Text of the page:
Leaders of the G7 group of rich nations have said they will back Ukraine for “as long as it takes” in the wake of Russian missile strikes this week.
The group, which met for emergency virtual talks on Tuesday, October 11 said it would keep on giving military and humanitarian aid to Ukraine.
The G7 is made up of the seven largest “advanced” economies which includes Canada, France, Italy, Germany, Japan, the UK and the US.
Nato also said it would stand with Ukraine for as long as necessary.
This comes after at least 19 people were killed and scores more injured, as Russian missiles hit regions across Ukraine, including central Kyiv.
Strikes continued on Tuesday, with civilians advised to stay in air raid shelters.
Russian President Vladimir Putin said the attacks were in retaliation for a strike on a key bridge linking Russia with occupied Crimea, for which he blamed Ukraine even though Ukraine didn’t claim responsibility.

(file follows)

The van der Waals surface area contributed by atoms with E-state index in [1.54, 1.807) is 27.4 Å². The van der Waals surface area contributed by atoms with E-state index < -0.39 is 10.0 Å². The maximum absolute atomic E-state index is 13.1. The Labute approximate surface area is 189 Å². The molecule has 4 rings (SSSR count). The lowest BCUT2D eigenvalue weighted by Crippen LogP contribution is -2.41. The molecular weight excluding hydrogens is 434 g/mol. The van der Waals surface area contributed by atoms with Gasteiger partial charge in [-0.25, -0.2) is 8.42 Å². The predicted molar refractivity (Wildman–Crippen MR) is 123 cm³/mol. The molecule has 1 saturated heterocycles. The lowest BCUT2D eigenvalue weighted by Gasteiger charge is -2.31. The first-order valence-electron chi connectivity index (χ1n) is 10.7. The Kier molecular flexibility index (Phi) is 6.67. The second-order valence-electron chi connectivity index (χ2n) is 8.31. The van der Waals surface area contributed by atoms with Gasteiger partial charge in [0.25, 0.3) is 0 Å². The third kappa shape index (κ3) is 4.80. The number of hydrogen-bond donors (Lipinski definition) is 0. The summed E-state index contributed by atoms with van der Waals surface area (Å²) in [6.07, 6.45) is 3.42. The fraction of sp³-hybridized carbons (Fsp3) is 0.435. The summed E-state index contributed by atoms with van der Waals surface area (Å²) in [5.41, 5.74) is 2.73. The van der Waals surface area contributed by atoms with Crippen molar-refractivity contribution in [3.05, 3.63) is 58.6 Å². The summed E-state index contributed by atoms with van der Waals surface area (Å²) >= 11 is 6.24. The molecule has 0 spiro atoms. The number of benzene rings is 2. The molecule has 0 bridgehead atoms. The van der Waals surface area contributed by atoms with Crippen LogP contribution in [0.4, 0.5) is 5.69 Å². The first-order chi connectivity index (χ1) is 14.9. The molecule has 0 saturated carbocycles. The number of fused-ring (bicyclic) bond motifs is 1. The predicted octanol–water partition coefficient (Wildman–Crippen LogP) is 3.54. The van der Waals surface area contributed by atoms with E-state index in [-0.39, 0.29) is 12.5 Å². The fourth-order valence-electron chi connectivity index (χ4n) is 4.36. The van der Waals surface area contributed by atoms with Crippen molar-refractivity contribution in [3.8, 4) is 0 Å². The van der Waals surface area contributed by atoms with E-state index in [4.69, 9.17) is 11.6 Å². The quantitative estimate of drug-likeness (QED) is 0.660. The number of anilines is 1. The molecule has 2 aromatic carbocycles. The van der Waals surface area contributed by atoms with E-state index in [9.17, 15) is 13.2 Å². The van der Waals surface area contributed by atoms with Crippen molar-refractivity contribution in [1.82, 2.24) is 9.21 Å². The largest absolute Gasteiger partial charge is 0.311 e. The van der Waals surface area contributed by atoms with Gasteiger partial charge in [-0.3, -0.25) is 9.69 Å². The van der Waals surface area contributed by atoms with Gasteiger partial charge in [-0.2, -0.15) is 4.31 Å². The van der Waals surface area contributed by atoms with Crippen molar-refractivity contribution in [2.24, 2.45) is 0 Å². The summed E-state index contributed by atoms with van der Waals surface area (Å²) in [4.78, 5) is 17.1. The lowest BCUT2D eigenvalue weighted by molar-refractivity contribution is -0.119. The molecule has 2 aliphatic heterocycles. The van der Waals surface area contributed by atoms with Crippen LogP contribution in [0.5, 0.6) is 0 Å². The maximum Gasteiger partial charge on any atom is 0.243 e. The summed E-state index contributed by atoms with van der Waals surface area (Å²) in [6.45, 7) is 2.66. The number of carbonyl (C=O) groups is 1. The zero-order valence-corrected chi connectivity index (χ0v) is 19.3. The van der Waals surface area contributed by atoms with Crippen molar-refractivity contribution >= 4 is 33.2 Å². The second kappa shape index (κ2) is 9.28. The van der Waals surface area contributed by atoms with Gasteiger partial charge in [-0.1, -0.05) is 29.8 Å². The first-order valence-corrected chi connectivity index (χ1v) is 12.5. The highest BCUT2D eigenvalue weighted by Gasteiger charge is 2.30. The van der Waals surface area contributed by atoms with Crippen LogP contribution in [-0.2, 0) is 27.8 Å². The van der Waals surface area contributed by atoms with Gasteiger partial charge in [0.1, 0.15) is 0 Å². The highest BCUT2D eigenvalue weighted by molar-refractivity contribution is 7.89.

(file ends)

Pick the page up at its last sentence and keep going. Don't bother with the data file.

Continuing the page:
Western leaders were quick to condemn the Russian escalation, and the G7 on Tuesday reiterated its commitment to Ukraine.
“We will continue to provide financial, humanitarian, military, diplomatic and legal support and will stand firmly with Ukraine for as long as it takes,” the group said in a statement.
The bloc also condemned Putin’s recent attempts to annex four regions of Ukraine with self-styled referendums.
Ukrainian President Volodymyr Zelensky asked the G7 for further air defence capabilities.
He also asked the alliance to support an international mission on the Ukraine-Belarus border after Belarusian leader Alexander Lukashenko – a close ally of Mr Putin – agreed to deploy forces with Russian soldiers at the border with Ukraine.
Nato Secretary General Jens Stoltenberg said the military bloc would also continue to stand by Ukraine.
In a press conference, Mr Stoltenberg suggested that Nato needed to produce more weapons, and added that any attack on infrastructure critical to Nato would trigger a “united and determined response”. It comes two weeks after a series of attacks on the Nord Stream gas pipelines, which many Western leaders indirectly suggested may have been caused by Russia.
In its statement the G7 said is was “deeply troubled” by these attacks, and welcomed further investigation into what caused them.